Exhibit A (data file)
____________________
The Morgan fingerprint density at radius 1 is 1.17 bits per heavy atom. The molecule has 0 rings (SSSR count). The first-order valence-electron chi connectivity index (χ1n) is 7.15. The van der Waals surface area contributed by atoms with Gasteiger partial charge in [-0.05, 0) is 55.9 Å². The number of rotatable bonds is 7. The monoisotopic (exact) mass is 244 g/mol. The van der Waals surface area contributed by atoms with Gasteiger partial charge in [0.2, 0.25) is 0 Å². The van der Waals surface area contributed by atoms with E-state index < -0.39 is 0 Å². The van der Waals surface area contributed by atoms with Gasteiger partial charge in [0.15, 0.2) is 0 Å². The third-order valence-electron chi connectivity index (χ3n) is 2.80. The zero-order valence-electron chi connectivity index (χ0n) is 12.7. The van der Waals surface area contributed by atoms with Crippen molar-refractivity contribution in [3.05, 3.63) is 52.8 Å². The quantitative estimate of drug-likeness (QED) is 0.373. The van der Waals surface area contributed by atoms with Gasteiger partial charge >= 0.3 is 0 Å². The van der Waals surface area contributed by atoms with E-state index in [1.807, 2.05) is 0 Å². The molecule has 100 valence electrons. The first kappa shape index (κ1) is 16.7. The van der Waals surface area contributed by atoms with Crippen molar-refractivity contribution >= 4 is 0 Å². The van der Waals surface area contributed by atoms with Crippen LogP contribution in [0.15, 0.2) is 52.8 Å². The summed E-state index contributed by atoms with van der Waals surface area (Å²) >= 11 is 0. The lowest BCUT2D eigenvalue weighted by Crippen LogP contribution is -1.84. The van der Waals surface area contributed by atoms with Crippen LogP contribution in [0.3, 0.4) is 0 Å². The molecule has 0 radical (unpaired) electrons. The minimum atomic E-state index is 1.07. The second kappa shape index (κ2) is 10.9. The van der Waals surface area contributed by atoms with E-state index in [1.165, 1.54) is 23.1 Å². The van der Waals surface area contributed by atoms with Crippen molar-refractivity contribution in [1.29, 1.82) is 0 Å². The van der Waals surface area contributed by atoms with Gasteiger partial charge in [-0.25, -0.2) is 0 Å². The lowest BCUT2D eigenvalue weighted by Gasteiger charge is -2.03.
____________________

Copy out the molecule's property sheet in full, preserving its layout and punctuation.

The Morgan fingerprint density at radius 1 is 1.17 bits per heavy atom. The molecule has 0 rings (SSSR count). The first-order valence-electron chi connectivity index (χ1n) is 7.15. The van der Waals surface area contributed by atoms with Gasteiger partial charge in [-0.05, 0) is 55.9 Å². The number of rotatable bonds is 7. The monoisotopic (exact) mass is 244 g/mol. The van der Waals surface area contributed by atoms with Gasteiger partial charge in [0.2, 0.25) is 0 Å². The van der Waals surface area contributed by atoms with E-state index < -0.39 is 0 Å². The van der Waals surface area contributed by atoms with Gasteiger partial charge in [0.15, 0.2) is 0 Å². The third-order valence-electron chi connectivity index (χ3n) is 2.80. The zero-order valence-electron chi connectivity index (χ0n) is 12.7. The van der Waals surface area contributed by atoms with Crippen molar-refractivity contribution in [3.05, 3.63) is 52.8 Å². The quantitative estimate of drug-likeness (QED) is 0.373. The van der Waals surface area contributed by atoms with Gasteiger partial charge >= 0.3 is 0 Å². The van der Waals surface area contributed by atoms with E-state index in [1.807, 2.05) is 0 Å². The molecule has 100 valence electrons. The first kappa shape index (κ1) is 16.7. The van der Waals surface area contributed by atoms with Crippen molar-refractivity contribution >= 4 is 0 Å². The van der Waals surface area contributed by atoms with Crippen LogP contribution in [0.15, 0.2) is 52.8 Å². The summed E-state index contributed by atoms with van der Waals surface area (Å²) >= 11 is 0. The lowest BCUT2D eigenvalue weighted by Crippen LogP contribution is -1.84. The van der Waals surface area contributed by atoms with Crippen LogP contribution in [0.3, 0.4) is 0 Å². The molecule has 0 radical (unpaired) electrons. The minimum atomic E-state index is 1.07. The second kappa shape index (κ2) is 10.9. The van der Waals surface area contributed by atoms with E-state index in [1.165, 1.54) is 23.1 Å². The van der Waals surface area contributed by atoms with Crippen molar-refractivity contribution in [1.29, 1.82) is 0 Å². The van der Waals surface area contributed by atoms with Gasteiger partial charge in [-0.25, -0.2) is 0 Å². The lowest BCUT2D eigenvalue weighted by Gasteiger charge is -2.03.